A few years ago, for instance, negotiations were under way for the undersea fiber optic cable. Representatives from a cable company wanted the SAIF team to travel to Dubai to sign the contracts. After all, they explained, the state department had issued a travel advisory for Pakistan. It would be wiser to meet elsewhere. No one went to Islamabad.
Khan keeps a serious face as he tells the next part of the story. “I said, “Gentlemen, I have a better suggestion. Why don't you guys give me a 20 percent discount on the contract, and I’ll pay for your trip on the space shuttle to the moon. We’ll go and sign the contract there, and guess what—there’s no Taliban there—yet!’” He smiles behind his thick, white mustache.
“I told them, ‘If you want it, you come to Pakistan.’” His strategy worked. Representatives from the cable company flew to Islamabad, and even though the negotiations could have been accomplished in two days, Khan invited the team to stay for five, so he could show them his beloved city. The team was charmed by Islamabad and became “ambassadors” for Pakistan, Khan says.
He doesn’t deny the conflicts. But he wishes that the world could see more positive stories about his country. “Good news doesn’t sell. But believe me, it’s not that bad. The fighting is up in remote areas, not in Islamabad, where the stock exchange is booming.”
That’s not to say that the SAIF Group shies away from places where danger is real. In one rural area, people were forced to travel three roundabout miles to get to town or else cross a rickety, unsafe bridge. City officials claimed their hands were tied because the Taliban would blow up any new bridge they built.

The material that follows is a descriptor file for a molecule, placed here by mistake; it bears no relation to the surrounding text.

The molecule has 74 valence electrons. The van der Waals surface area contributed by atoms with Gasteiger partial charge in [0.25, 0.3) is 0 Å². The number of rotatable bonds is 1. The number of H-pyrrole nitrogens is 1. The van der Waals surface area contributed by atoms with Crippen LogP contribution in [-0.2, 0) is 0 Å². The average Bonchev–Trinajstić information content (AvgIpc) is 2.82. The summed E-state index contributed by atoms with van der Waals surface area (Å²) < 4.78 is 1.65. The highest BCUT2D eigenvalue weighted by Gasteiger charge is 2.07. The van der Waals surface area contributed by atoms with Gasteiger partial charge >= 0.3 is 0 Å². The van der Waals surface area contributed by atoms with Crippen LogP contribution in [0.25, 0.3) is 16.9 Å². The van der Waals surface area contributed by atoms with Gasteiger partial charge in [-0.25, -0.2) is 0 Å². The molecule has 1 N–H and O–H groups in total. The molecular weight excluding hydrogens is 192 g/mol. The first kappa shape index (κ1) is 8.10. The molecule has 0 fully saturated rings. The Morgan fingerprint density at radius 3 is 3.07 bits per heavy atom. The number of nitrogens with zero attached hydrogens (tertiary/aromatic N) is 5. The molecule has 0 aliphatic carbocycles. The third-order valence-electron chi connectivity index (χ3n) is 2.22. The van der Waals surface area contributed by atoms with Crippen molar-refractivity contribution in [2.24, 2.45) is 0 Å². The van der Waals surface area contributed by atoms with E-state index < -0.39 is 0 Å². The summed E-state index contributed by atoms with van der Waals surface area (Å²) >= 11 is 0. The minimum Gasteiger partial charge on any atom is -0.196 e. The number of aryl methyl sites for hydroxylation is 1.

“But we built the bridge,” Khan says proudly. “People talk of helping the poor,” he says, “but we’re finding a way to do it.”
Along these lines, the SAIF Group also runs the Saifullah Foundation for Sustainable Development, which focuses on improving the lives of women and children through healthcare, education, and agriculture. It’s fitting that this organization was founded by the company’s original matriarch, Begum Kulsum. Afridi encourages stories about this type of progressive work, part of the fresh paint on Pakistan’s ever-evolving canvas. She thinks that in addition to pioneers like Khan’s mother, the global environment and social media have increased Pakistani women’s “awareness of what’s possible.” Today, women work in every department of the SAIF Group.